That derailment fortunately didn’t hit the YTV team. Upon hearing of the screening’s success, Pinansky started talking with Satelight and Big West on what future train tracks they could lay down together, acutely aware of where the subtitles now sat.


Photo source: Groundwork of Macross Frontier artbook

“After this successful “impossible” gig, Satelight had the rights to a script they could not use in any way, so they connected Big West to my team. We had a very large number of meetings over many months. Basically, the discussion was ‘Hey, we could subtitle the series or first movie and then you could, you know, sell it or stream it or something and wouldn’t that be nice?’“

All parties involved went back and forth for about six months before the discussion bore fruit. Big West and Pinansky agreed on a budget for his team to subtitle the first Macross Frontier film, The False Songstress, along with polishing up their work on The Wings of Farewell. As for the Macross Frontier TV Series, Pinansky told me it was off the table.

Big West passed on asking us to subtitle the actual series, they claimed they did not “have the budget” to do so.”

In the meantime, Lozano and Campbell escorted Macross illustrator and mechanical designer Hidetaka Tenjin to Macross World Convention 2013 (now Super Dimension Convention) on October 5th in Torrance, California. As Lozano tells it, Tenjin’s eyes were opened to the Macross community outside of Japan.

“What was interesting during Macross World Con, Tenjin was taking all these photos. And Tenjin, he had- he still has a Facebook page, but Facebook wasn’t really being used by Japanese people at the time. Very little. He was amazed to see how big- the fan museum had artwork that has been missing in Japan forever and a day. Like whether it’s cels or concept art. He took all these images, photos, videos, put them up and everyone in Japan was like ‘How did they get all this stuff? Yahoo Auctions?’ With Tenjin being there, he started understanding how the foreign fans are. Right? And how you’d make a presentation or what not.”


Photo source: Groundwork of Macross Frontier artbook

Following the convention, Campbell and Tenjin headed back to Japan while Lozano stayed in the U.S. to visit family. Once he returned, Campbell told Lozano that they had been asked to look over something for a project. They later met with Tenjin, who revealed that a Blu-ray set containing both Frontier films was on the way with English subtitles included. This time, the Legion’s work would be more than just a favor; there was little cheddar on the table. No formal plan for exactly what they were doing was in place just yet, but the Legion agreed to come on board with Tenjin giving them two main criteria:

  1. Make it like a Hollywood movie
  2. No profanity

While the Legion waited for the work to come in, the YTV team found themselves able to breathe a bit easier this time around.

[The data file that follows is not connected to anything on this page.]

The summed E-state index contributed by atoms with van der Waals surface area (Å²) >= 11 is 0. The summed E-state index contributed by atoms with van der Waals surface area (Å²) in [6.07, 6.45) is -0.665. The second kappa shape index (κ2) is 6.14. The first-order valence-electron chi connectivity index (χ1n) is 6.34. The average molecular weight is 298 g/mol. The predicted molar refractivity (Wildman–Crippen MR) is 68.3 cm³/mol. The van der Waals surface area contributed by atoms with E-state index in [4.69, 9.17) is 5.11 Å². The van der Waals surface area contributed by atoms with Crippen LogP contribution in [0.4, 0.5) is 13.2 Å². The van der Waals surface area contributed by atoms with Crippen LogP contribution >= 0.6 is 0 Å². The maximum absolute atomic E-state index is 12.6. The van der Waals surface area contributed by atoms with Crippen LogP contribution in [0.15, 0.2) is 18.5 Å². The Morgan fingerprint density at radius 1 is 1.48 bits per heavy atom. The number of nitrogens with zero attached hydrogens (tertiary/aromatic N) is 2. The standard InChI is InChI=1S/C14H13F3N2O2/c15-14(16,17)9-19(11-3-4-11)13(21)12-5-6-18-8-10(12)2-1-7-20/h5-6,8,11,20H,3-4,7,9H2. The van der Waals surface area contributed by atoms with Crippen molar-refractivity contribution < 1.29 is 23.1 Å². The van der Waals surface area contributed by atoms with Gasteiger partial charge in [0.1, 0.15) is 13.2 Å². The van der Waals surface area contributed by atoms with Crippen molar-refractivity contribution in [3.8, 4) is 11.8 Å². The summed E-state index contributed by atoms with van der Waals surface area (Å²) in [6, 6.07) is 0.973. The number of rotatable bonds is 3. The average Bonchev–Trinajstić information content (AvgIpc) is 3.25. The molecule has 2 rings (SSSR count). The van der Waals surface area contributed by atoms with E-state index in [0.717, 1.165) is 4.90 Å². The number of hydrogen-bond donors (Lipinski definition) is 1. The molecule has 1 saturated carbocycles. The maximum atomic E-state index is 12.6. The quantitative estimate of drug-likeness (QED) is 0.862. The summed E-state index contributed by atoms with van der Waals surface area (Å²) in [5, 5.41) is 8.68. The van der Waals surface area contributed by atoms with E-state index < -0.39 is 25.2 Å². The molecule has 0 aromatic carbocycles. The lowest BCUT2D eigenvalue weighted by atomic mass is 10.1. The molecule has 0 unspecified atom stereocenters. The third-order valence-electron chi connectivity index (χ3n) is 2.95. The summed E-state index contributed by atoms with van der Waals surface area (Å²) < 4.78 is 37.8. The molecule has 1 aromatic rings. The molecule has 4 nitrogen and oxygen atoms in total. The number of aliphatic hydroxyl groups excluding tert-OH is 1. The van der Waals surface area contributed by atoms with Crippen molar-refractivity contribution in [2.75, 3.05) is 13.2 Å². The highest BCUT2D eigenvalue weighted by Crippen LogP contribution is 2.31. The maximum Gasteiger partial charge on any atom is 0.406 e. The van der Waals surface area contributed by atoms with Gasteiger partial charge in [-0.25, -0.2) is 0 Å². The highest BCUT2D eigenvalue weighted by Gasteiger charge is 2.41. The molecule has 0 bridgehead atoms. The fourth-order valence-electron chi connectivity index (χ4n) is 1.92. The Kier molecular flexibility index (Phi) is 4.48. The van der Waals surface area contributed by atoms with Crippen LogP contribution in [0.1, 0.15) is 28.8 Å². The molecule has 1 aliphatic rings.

“The work schedule for when we went back and worked on the first movie [The False Songstress] was more relaxed. We had a couple of weeks for it, so the script probably benefited from the less rushed schedule. Both scripts have had enough other eyeballs on them that I’m confident they should be in good shape,” Sean McCann told me.


Photo source: Groundwork of Macross Frontier artbook

Speaking of those other eyeballs, the Legion then received the film’s scripts fully translated. Their finalized instructions, in addition to a Macross terminology check, were to make adjustments for flow and characterization, aiming for a generally less literal translation. One scene specifically that came to Lozano’s mind was early on in The False Songstress, in which protagonist Alto Saotome tries to rescue heroine Sheryl Nome after being blasted off the top of a stadium.

“They’re falling and he’s saying ‘calm down, calm down’ in Japanese to himself. How do you say it? Do we do the direct translation of that? We would just try to find something similar, but would help the scene more. Instead of ‘calm down, calm down, calm down’ cause he’s talking to himself, in the real world when we’re doing stuff and something’s not going right, we tend to go ‘not good, not good, not good’. So even if it’s not completely correct as a direct translation, we were taking the scene ’cause he’s calibrating how he’s gonna save Sheryl and he knows he’s screwed.”

As Campbell told me, this approach led to their team even bending Tenjin’s second rule a little bit, including the word “shit” in Wings of Farewell.

“We specifically asked permission for that ‘shit.’ This helped cut down any repetition on some of the words they used as you could only say ‘crap’ so many times in place of ‘yabai’ or ‘mazui,'” Campbell said.

Continuing their work, the two teams were still unaware of each other’s identities. Pinansky was told by Big West that they would like three “enthusiastic overseas fans” to review the scripts, but that was it.

When Anime News Network reported the announcement of the newly-christened Macross Frontier the Movie 30th d Shudisuta b Box Blu-ray set and its English subtitles, they soon figured out whose notes they were reviewing. The Legion noticed that Pinansky was in the associated forum post to the announcement, reassuring fans that the subtitles would be of good quality. His involvement made sense to Lozano, knowing that Pinansky’s team had also provided English subtitles for Space Battleship Yamato 2199. Even though Lozano had run into him a few times at networking events, he didn’t have any contact info for Pinansky. This realization came at a good time as Lozano told me the Legion wanted to ensure the series’ cute and cuddly mascot character, Ai-kun, didn’t have his name fall victim to a standard localization practice: the removal of honorifics.